By Jane Wardell and Jonathan Barrett
SYDNEY (Reuters) - Vote counting is scheduled to resume on Monday in a dramatic Australian federal election that failed to produce a clear winner on the weekend, raising the prospect of prolonged political and economic instability.
The exceptionally close vote leaves Prime Minister Malcolm Turnbull's centre-right Liberal Party-led coalition in a precarious position, potentially needing the support of independent and minor parties to reform government.
It has also opened the door to the possibility, albeit less likely, that the main opposition Labor Party could win enough backing from the smaller parties to form government itself.
Turnbull said on Sunday he remained "quietly confident" of returning his coalition to power for another three-year term but the key independents who have become the powerbrokers after winning a greater share of the vote than anticipated are yet to declare their allegiance for either side.
With counting expected to take several days, possibly weeks, the uncertainty is likely to put downward pressure on the Australian dollar and the share market as analysts warned Australia's triple A credit rating could be at risk.
Both Turnbull and opposition Labor Party leader Bill Shorten began talking on Sunday with the independents, whose election campaigns ranged from anti-foreign ownership and economic protectionism to anti-gambling and policies to improve the treatment of asylum seekers.
The election was meant to put a line under a period of political turmoil which has seen four prime ministers in three years. Instead it has left a power vacuum in Canberra and fueled talk of a challenge to Turnbull's leadership of the Liberal Party, less than a year after he ousted then prime minister Tony Abbott in a party-room coup.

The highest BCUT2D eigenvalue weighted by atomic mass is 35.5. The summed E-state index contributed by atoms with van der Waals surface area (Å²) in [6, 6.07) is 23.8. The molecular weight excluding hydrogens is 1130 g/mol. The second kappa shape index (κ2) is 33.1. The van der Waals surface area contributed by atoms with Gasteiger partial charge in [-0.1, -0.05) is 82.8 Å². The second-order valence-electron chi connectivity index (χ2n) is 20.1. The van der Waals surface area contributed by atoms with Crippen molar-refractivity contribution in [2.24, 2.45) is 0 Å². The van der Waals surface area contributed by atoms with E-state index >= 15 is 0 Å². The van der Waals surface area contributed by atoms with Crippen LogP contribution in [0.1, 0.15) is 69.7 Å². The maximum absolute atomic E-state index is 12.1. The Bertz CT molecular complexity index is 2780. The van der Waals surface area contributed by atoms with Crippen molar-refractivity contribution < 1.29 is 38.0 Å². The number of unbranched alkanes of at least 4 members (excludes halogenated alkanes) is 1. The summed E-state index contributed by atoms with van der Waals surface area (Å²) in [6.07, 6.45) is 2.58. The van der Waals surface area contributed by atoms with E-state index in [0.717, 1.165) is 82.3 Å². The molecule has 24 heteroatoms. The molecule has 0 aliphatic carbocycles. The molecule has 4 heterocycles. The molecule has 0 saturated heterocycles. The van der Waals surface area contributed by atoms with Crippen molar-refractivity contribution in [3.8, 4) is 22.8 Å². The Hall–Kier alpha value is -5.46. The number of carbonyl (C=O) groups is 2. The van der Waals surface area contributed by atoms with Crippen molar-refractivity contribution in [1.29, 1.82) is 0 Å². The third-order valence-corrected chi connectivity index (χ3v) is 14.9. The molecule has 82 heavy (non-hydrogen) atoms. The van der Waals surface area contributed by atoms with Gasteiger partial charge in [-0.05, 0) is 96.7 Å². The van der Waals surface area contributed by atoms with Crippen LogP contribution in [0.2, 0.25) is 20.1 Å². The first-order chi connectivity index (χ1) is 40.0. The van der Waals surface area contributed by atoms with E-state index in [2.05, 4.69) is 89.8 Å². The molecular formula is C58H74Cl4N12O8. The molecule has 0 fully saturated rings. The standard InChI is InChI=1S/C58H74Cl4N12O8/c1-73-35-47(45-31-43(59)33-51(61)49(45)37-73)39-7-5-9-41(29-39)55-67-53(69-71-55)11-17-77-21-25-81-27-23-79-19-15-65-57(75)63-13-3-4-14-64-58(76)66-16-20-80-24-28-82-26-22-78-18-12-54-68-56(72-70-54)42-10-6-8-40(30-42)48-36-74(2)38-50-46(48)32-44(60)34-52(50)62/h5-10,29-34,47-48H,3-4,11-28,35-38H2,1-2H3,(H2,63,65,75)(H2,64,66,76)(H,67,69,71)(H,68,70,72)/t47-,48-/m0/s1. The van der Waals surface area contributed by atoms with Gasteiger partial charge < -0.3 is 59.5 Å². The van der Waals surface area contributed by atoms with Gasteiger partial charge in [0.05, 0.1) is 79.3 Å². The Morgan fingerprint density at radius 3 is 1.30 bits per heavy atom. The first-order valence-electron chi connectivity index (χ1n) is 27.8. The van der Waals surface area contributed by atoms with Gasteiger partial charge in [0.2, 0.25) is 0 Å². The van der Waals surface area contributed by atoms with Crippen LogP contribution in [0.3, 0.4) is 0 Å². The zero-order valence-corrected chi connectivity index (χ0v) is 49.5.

"I can promise all Australians that we will dedicate our efforts to ensuring that the state of new parliament is resolved without division or rancour," Turnbull, whose coalition will rule as a caretaker government in the interim, said on Sunday.
If the coalition fails to form a government, it would be the first time in 85 years an Australian ruling party has lost power after its first term in office.
Official electoral data for the House of Representatives showed a 3.4 percent swing away from the coalition government, with about two-thirds of votes counted before counting was paused early on Sunday.
Electoral Commission projections give the coalition 67 seats in the 150-seat lower house, against Labor's 71 and five to independents and the Greens. A further seven seats were in the balance.
The Liberal-National coalition and Labor Party require 76 seats in the House of Representatives to form majority government.
Small parties are also likely to do well in the Senate, with Pauline Hanson's One Nation on track to win between two and four seats, marking the return of the right-wing anti-immigration activist to parliament after an almost 20-year absence.
(Reporting by Jane Wardell and Jonathan Barrett; Editing by Stephen Coates)